Retired cop: Occupy Wall Street’s ‘conviction for social justice inspired me’

By Andrew Jones
Saturday, November 19, 2011 15:35 EDT
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Retired philadelphia officer Ray Lewis speaks about Occupy Wall Street. Screenshot via MSNBC.
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Retired Philadelphia police captain Ray Lewis appeared on MSNBC’s Up with Chris Hayes Saturday morning to discuss him being a unique addition to the “Occupy Wall Street” protests.

Lewis, who was arrested in Thursday’s protests, was galvanized at the altruism of the movement through his research on the internet.

“I saw this action being taken by the protesters, the conditions they were living in and the fact that they were not doing this for themselves,” Lewis said, who has been retired for eight years. “They were doing this for all people who were suffering injustice. And that conviction that they had for social justice just inspired me.”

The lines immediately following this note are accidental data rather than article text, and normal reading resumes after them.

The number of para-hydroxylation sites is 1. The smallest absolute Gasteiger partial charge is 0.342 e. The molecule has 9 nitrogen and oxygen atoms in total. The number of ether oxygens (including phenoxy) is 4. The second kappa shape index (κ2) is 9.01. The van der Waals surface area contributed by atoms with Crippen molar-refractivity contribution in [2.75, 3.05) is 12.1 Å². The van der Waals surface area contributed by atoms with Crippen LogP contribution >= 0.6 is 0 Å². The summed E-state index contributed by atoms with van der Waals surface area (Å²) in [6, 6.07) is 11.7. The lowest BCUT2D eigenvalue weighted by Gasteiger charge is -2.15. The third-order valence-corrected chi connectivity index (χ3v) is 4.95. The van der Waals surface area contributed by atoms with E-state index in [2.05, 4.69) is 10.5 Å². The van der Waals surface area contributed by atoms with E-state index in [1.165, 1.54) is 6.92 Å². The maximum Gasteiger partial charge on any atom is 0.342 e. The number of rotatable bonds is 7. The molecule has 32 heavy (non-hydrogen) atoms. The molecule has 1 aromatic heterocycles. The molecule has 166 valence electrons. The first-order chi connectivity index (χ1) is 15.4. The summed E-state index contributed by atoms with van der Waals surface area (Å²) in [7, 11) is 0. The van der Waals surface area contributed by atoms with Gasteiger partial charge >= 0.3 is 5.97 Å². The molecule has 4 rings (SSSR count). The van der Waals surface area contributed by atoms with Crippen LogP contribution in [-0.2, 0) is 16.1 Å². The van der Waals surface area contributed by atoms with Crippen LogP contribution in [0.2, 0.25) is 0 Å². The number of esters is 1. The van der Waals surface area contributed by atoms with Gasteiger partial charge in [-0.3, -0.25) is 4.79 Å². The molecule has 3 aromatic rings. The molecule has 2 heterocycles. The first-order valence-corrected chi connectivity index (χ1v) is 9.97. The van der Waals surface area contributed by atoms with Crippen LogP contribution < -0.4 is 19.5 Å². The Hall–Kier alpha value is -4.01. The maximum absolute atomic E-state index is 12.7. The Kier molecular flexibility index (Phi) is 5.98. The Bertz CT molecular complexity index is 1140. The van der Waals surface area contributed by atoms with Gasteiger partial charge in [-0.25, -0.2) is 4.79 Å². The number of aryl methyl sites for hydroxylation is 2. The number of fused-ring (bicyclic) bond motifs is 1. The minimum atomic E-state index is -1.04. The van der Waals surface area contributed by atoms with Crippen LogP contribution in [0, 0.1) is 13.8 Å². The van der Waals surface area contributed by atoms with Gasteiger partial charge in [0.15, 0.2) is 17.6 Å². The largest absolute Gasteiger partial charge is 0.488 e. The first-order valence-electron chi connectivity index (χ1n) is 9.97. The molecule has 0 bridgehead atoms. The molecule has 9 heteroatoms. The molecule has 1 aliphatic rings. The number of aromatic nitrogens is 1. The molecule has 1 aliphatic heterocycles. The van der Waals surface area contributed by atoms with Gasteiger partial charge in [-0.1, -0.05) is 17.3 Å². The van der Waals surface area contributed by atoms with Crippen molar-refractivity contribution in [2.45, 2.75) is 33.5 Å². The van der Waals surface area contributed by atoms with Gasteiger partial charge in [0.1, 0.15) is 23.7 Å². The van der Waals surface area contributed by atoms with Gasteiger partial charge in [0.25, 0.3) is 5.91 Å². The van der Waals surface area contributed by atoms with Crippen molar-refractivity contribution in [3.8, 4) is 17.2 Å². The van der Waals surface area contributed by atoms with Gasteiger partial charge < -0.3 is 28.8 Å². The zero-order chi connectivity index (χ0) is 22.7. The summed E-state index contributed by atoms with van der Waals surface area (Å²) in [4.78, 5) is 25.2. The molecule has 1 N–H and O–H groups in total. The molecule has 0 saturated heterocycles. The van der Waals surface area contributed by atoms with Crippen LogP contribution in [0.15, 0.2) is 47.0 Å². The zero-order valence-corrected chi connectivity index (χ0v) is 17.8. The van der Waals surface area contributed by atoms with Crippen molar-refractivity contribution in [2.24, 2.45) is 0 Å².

Lewis later talked about his arrest, describing police action with him as “exemplary.” But he questioned the role of the higher ranking officers who were not instilling a sense of calm in leading their lower level figures.

“That’s why you have the white shirts,” he said. “The white shirts are the ones who are supervising. What I saw down there was the white shirts doing the fighting. Who’s supervising?”

Lewis added that his comments from a video about his strong support of the protests would be heavy edited, leading him to prepare a response if a certain network tried to interview him.

“My statements video was edited, and I knew that was going to happen,” he said. “And the one step I was going to take to try and minimize that from happening was to refuse any interviews with Fox News. And a Fox representative did come up to me. I saw the Fox, and I said, ‘You stay away from me, and you’re apart of the problem.”

WATCH: Video from MSNBC, which was broadcast on November 19, 2011.

Visit msnbc.com for breaking news, world news, and news about the economy

Andrew Jones
Andrew Jones
Andrew Jones is a staff writer/reporter for Raw Story. Besides covering politics, he is also a freelance sports journalist, as well as a slam poetry and music artist. You can follow him on Twitter @sluggahjells.
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